Driven by a wave of creativity and investment, new concepts are transforming the virtual events experience.
The COVID-19 restrictions have hit the entertainment and events industry particularly hard, with lockdowns and subsequent measures to curb the spread of COVID-19 causing the cancellation of live events as well as the closure of theatres, cinemas and theme parks. The threat of further outbreaks and social distancing measures make for a challenging environment. The cancellation or postponement of events and productions is one of the largest sources of COVID-19 related insurance losses for the global insurance industry.
Consequently, live events attracting large crowds have become rare since the start of the pandemic, but producers and organisers are experimenting with digital alternatives, buoyed by an increased acceptance within the population as the digitisation of the economy as a whole accelerates.
Among the more innovative concepts is a virtual concert by French composer, performer and record producer Jean-Michel Jarre, which was streamed in June to a worldwide audience. Jarre’s concert drew hundreds of thousands of views across both virtual reality (VR) and non-VR streaming options like YouTube.
The concept allowed the fans who were using headsets to interact with each other through virtual avatars. The event included classic fixtures of an electronic show: “razy beats, dazzling lights — and 'pills' that made the screen change colours, taking concertgoers on a digital drug trip,” according to Rolling Stone magazine (opens a new window). Some critics already called it the concert of the year (opens a new window).
Classical concerts are also catching up with digital trends, creating an unexpected intimacy with the sound of the players’ shoes against the hardwood as they shuffle places or the creak of wooden chairs. What may be missing is a way to replicate the spatial dimensions of a concert hall, but that might change as the adoption of new technology spreads.
The search for alternatives to traditional concerts may be even creating new genres that could prevail after the pandemic ends. Composer David T. Little has been revisiting operas he has produced and is adapting them into short films that are subsequently streamed. The 2010 comic opera “Vinkensport, or the Finch Opera” was filmed at an Airbnb in Houston (opens a new window) instead of the theatre stage and each singer performed while observing social distancing rules. The result has been acclaimed by critics (opens a new window).
COVID-secure studio and events are flourishing, offering an isolated space for artists to perform where they won’t come into contact with onsite support crew but can reach a large audience eager to watch live music.
Similarly, business conferences are being transformed by the digital revolution, particularly the networking element that is deemed key to attendees. Some virtual event platforms include a ChatRoulette-style feature for meeting other attendees while others use algorithms to match attendees based on their interests.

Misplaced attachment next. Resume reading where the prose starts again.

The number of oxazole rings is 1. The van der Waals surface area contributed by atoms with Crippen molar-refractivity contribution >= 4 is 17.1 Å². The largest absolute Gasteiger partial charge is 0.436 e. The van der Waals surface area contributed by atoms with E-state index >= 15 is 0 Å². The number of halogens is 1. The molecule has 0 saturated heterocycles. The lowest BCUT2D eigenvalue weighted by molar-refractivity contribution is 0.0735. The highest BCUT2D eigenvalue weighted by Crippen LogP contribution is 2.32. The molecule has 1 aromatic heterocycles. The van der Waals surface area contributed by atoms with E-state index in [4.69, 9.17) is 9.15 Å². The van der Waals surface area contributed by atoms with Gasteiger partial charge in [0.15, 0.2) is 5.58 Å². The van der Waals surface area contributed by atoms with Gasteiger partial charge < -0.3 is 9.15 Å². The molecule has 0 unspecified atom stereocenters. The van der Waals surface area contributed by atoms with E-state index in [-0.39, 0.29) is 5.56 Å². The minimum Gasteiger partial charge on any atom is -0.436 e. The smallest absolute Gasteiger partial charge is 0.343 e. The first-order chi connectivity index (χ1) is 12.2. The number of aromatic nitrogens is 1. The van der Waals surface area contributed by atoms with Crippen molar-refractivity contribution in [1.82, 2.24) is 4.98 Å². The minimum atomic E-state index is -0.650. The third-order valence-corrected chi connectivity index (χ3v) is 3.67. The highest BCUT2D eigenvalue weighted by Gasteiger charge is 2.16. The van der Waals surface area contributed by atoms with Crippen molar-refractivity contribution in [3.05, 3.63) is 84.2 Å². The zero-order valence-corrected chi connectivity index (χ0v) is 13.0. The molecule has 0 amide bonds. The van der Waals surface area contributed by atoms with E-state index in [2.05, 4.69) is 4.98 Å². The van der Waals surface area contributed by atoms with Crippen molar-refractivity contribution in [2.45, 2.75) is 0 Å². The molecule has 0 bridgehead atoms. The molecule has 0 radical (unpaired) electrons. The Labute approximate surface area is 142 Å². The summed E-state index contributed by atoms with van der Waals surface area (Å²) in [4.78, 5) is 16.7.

For the foreseeable future, high-definition cameras and high-speed connections will remain crucial elements to keep audiences and performers engaged as the pandemic drags. Living room concerts turned into headset-bound virtual-reality experiences may become the new normal in the events scene as well as casual video-game-like shows.
Advantages of virtual events
While some might miss the traditional experience of live events, the digital alternative has its advantages. Firstly, they can be joined from wherever there is an internet connection with sufficient bandwidth. Further, the events are likely to be cheaper than traditional events as well as easier to fit in calendars since there is no travelling required.
For organisers, virtual events are generally less expensive as there is no need to hire big venues including personnel. For conference or concert organisers, cutting out the in-person costs can significantly reduce the price of admission and enables more investment into speakers and stars.
Conference organisers can also offer additional services such as data on who watched a particular CEO speak or how long attendees have tuned in for. Hybrid options with a few in-person attendees may be an alternative.
Despite the advantages, digital events come with risks for organisers such as failure of utilities, cyber incidents or transmission failure. While the appetite for contingency risks remains strong within the London insurance sector following the pandemic, there have been new entrants to the market since COVID-19 related risks have been excluded from policies. While insurers’ interest in covering virtual events is slowly growing, and no wording for this type of risk has been formerly approved, coverage of digital events could be based on a standard cancellation wording with additional coverage extensions:
The policy could indemnify the assured for the loss in case the event has to be cancelled, abandoned, postponed, interrupted, curtailed or relocated as a result of a cyber incident that involves a computer system that is owned or operated by the insured, any participant or any other party.
Transmission failure extension
The policy could indemnify the assured against losses arising from the inability to provide the transmission of the event as a result of the failure or malfunctioning of any necessary facilities (satellite, communication links, power supply and equipment necessary for the proper fulfilment of the transmission).
For further information, please contact:
Andy Thompson, Senior Vice President, Accident, Health, Sports and Contingency
T: +44 (0)20 7933 2970 | E: firstname.lastname@example.org (opens a new window)